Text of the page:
A man named Luu, whose family owns Kim Long, told me that the family, and the style of food, comes from Saigon. District 5, to be specific. Some of the more obscure dishes on the menu are from this part of Vietnam’s largest city, such as the banh cuon nong special served only on weekends. This dish resembles a plate of rolled crepes, arranged side-by-side, sliced crosswise and beautifully garnished with cucumber slices and other vegetables. The crepe shell, made of rice flour, is soft yet sturdy and filled with mushroom slivers, ground pork and jicama with a bowl of fish sauce on the side. The name “banh cuon nong” apparently translates into “special steam rice flour with special fillings”; it comes via Luu’s neighbor in District 5, who used to sell it out of her house.
Of all the obscure, rice flour-based dishes at Kim Long, my favorite was easily the bot chien trung, “Fried Flour Cake with Egg, Green Onion,” which is as crispy as the prior examples are gooey. These cakes are cube shaped chunks of inch-thick rice pancake, pan-fried and crispy on the outside.
“They have jicama in Vietnam?” I asked.
“Oh yeah,” he said. “Without jicama it doesn’t taste right.”
Another unusual, gelatinous and dare I say “Asian” offering is the appetizer called “bloating fern-shaped cake with grinded pork and shrimp.” It comes delivered in 10 pieces on 10 separate plates, each the size of a soft taco. Every gelatinous cake is topped with a mixture of shrimp, pork and both green and fried onions, while the bottom sticks to the plate like a suction cup and must be pried off like an oyster from its shell.
These crispy squares, luxuriously thick, supple and chewy on the inside, are tossed with scrambled egg and scallions and served with a dark, soy-based dipping sauce. It was so comforting a dish that eating it made me feel like I was nursing a hangover.
The kitchen’s devotion to that most comforting of Vietnamese comfort foods, pho—and other similarly constructed, but non-beef, vermicelli soups—is deep, so much so that the accompanying side salads vary, bowl by bowl. All of the soup salads are built upon a base of sprouts, lime, jalapeños and cilantro. The salad that comes with the bún bò hue, a pho-like beef lemongrass soup with round, al-dente noodles, contains thin-sliced cabbage as well. The seafood noodle soup, which is laced with sesame oil, has bitter escarole in its salad, and the bún riêu dac biet, a tofu and tomato soup in which balls of minced pork and crab float, has lettuce in the side salad.
After my mother-in-law, a conservative eater, ordered bún rieu dac biet, I whispered a warning: “You just ordered the craziest thing on the menu.” I was shocked at how much she ended up liking it. The taste of the broth is hard to place and seems to be swirling with many flavors at once, including some things that might not even be in there, like crab shell and fried cheese.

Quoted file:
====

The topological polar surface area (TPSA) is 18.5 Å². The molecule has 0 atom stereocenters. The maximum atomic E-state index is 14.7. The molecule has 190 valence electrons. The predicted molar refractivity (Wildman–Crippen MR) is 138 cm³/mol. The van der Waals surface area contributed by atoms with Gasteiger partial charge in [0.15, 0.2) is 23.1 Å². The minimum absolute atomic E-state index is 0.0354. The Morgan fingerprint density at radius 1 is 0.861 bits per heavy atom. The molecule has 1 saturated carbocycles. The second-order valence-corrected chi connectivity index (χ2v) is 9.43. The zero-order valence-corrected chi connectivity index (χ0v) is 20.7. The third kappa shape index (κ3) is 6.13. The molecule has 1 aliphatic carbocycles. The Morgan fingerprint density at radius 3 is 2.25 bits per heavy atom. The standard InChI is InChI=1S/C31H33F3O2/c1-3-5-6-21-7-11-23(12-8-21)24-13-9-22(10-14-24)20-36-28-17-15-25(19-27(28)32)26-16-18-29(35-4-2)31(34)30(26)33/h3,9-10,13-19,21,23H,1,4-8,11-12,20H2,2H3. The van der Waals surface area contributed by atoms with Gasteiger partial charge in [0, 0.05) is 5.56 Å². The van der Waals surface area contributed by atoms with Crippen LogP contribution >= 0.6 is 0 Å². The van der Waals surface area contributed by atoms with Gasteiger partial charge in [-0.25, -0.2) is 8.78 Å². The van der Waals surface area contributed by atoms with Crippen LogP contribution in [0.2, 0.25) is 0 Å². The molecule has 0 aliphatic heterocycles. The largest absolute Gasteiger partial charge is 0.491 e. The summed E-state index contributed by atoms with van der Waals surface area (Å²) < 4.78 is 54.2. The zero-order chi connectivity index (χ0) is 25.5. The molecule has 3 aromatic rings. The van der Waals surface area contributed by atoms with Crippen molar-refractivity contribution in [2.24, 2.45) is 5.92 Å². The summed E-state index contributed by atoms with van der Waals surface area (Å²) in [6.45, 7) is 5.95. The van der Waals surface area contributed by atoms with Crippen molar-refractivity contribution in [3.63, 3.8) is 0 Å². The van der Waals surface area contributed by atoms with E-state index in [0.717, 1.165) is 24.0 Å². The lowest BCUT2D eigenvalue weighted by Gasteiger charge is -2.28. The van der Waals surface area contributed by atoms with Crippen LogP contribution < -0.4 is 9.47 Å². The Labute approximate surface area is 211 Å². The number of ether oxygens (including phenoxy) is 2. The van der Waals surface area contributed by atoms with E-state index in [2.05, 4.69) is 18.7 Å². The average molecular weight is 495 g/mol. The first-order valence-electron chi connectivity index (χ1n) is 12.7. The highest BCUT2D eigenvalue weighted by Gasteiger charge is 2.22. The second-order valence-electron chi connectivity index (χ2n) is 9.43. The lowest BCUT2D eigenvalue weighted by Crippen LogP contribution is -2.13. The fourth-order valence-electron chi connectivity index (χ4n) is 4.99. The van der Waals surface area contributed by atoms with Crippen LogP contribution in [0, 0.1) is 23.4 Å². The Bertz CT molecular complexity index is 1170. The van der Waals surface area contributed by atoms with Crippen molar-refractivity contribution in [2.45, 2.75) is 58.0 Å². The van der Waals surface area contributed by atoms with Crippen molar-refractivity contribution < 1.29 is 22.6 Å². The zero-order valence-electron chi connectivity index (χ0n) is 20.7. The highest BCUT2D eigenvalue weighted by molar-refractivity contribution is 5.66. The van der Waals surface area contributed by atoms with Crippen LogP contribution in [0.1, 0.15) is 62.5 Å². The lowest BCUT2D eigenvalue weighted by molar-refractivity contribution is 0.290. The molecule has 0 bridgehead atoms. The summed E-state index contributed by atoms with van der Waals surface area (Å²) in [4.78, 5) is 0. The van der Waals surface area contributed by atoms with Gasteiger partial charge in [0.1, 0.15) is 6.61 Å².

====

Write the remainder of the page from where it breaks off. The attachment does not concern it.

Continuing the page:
The pho is on the fragrant side with a basil-heavy salad. The tendon, on which I always keep tabs, comes in diverse form with some pieces just on the chewy side of melting, others on the chewy side of crunchy. The tripe squeaks faintly when you chew it. The flank is spongy and nearly threadbare.
The Kim Long rice noodle served with dried satay chilli is a delicious variation of pho in which raw tomatoes and cucumber slices float in the red chile broth among the beef slices. In all, serious connoisseurs of Vietnamese soup will find their interest held over multiple visits to Kim Long.
For a time, soon after Kim Long opened, there was a rumored chicken option that was not on the menu, but sometimes available to those who asked. “My brother-in-law had a little farm, and he raised his own chickens,” Luu explained. It was a variety of chicken that’s very popular among, as he called them, “the Orientals,” who love this kind of chicken.
Despite their superior quality, the economics of raising chickens for the restaurant didn’t work out, especially, I surmise, with so many “Orientals” bidding up the price. Nonetheless, I ordered the seasoned chicken broken rice plate and tried to use my imagination.
The seasoned chicken, cut in pieces and served aside a molded cube of steamed broken rice, was refreshingly simple. It was seasoned with black pepper, scallion and browned onion, and came with a clear chicken consommé on the side. Another simple, satisfying broken rice dish is the cubed steak, sweetened, blackened and impossibly tender, with onion, pepper and mushroom in a dark sauce.
While the cubes of beef and cubes of broken rice were elegant and tasty, my favorite cube of all remains the bot chien trung, aka the fried flour cake with egg and green onion. And it turns out, upon inspection of Kim Long’s web page, that dish is actually “a multiple generation Chinese delicacy which is only available at Kim Long Asian Cuisine.”
This dish, I realized, was the answer to my question about labeling a Saigon-style Vietnamese restaurant as “Asian Cuisine.” I subsequently learned that Saigon’s District 5, where Luu and his neighbor come from, is known to be a heavily Chinese part of town.
And if that doesn’t prove that Kim Long indeed qualifies as Asian cuisine, the fortune cookie that came with one of my meals drove the point all the way home.
“A good way to stay healthy is to eat more Chinese food.”